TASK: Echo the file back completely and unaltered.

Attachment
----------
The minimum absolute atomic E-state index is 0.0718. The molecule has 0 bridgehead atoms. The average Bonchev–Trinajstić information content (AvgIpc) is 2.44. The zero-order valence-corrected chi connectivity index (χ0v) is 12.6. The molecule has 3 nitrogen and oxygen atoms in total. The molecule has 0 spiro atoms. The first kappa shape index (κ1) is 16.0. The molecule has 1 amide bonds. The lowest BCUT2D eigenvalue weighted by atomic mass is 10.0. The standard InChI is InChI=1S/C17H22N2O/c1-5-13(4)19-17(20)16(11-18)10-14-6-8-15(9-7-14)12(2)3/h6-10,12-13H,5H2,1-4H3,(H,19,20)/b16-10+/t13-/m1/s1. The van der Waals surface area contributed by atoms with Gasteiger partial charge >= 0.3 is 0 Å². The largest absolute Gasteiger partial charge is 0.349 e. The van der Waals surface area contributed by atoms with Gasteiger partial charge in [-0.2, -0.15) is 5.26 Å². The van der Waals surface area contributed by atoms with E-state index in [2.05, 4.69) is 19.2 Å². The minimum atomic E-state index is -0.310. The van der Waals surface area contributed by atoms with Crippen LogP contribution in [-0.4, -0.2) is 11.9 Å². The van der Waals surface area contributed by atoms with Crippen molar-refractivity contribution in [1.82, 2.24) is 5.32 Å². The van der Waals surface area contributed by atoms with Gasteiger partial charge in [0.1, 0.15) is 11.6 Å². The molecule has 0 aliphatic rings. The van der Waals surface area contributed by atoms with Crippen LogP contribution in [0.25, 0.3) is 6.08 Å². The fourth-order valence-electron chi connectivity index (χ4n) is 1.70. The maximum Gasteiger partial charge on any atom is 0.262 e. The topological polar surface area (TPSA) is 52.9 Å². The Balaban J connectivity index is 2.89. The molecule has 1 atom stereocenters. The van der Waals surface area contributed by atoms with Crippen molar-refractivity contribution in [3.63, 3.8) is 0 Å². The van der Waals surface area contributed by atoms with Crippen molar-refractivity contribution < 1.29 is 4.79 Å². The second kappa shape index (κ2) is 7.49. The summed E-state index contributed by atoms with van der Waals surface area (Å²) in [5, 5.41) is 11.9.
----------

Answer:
The minimum absolute atomic E-state index is 0.0718. The molecule has 0 bridgehead atoms. The average Bonchev–Trinajstić information content (AvgIpc) is 2.44. The zero-order valence-corrected chi connectivity index (χ0v) is 12.6. The molecule has 3 nitrogen and oxygen atoms in total. The molecule has 0 spiro atoms. The first kappa shape index (κ1) is 16.0. The molecule has 1 amide bonds. The lowest BCUT2D eigenvalue weighted by atomic mass is 10.0. The standard InChI is InChI=1S/C17H22N2O/c1-5-13(4)19-17(20)16(11-18)10-14-6-8-15(9-7-14)12(2)3/h6-10,12-13H,5H2,1-4H3,(H,19,20)/b16-10+/t13-/m1/s1. The van der Waals surface area contributed by atoms with Gasteiger partial charge >= 0.3 is 0 Å². The largest absolute Gasteiger partial charge is 0.349 e. The van der Waals surface area contributed by atoms with Gasteiger partial charge in [-0.2, -0.15) is 5.26 Å². The van der Waals surface area contributed by atoms with E-state index in [2.05, 4.69) is 19.2 Å². The minimum atomic E-state index is -0.310. The van der Waals surface area contributed by atoms with Crippen LogP contribution in [-0.4, -0.2) is 11.9 Å². The van der Waals surface area contributed by atoms with Crippen molar-refractivity contribution in [1.82, 2.24) is 5.32 Å². The van der Waals surface area contributed by atoms with Gasteiger partial charge in [0.1, 0.15) is 11.6 Å². The molecule has 0 aliphatic rings. The van der Waals surface area contributed by atoms with Crippen LogP contribution in [0.25, 0.3) is 6.08 Å². The fourth-order valence-electron chi connectivity index (χ4n) is 1.70. The maximum Gasteiger partial charge on any atom is 0.262 e. The topological polar surface area (TPSA) is 52.9 Å². The Balaban J connectivity index is 2.89. The molecule has 1 atom stereocenters. The van der Waals surface area contributed by atoms with Crippen molar-refractivity contribution in [3.63, 3.8) is 0 Å². The van der Waals surface area contributed by atoms with Crippen molar-refractivity contribution < 1.29 is 4.79 Å². The second kappa shape index (κ2) is 7.49. The summed E-state index contributed by atoms with van der Waals surface area (Å²) in [5, 5.41) is 11.9.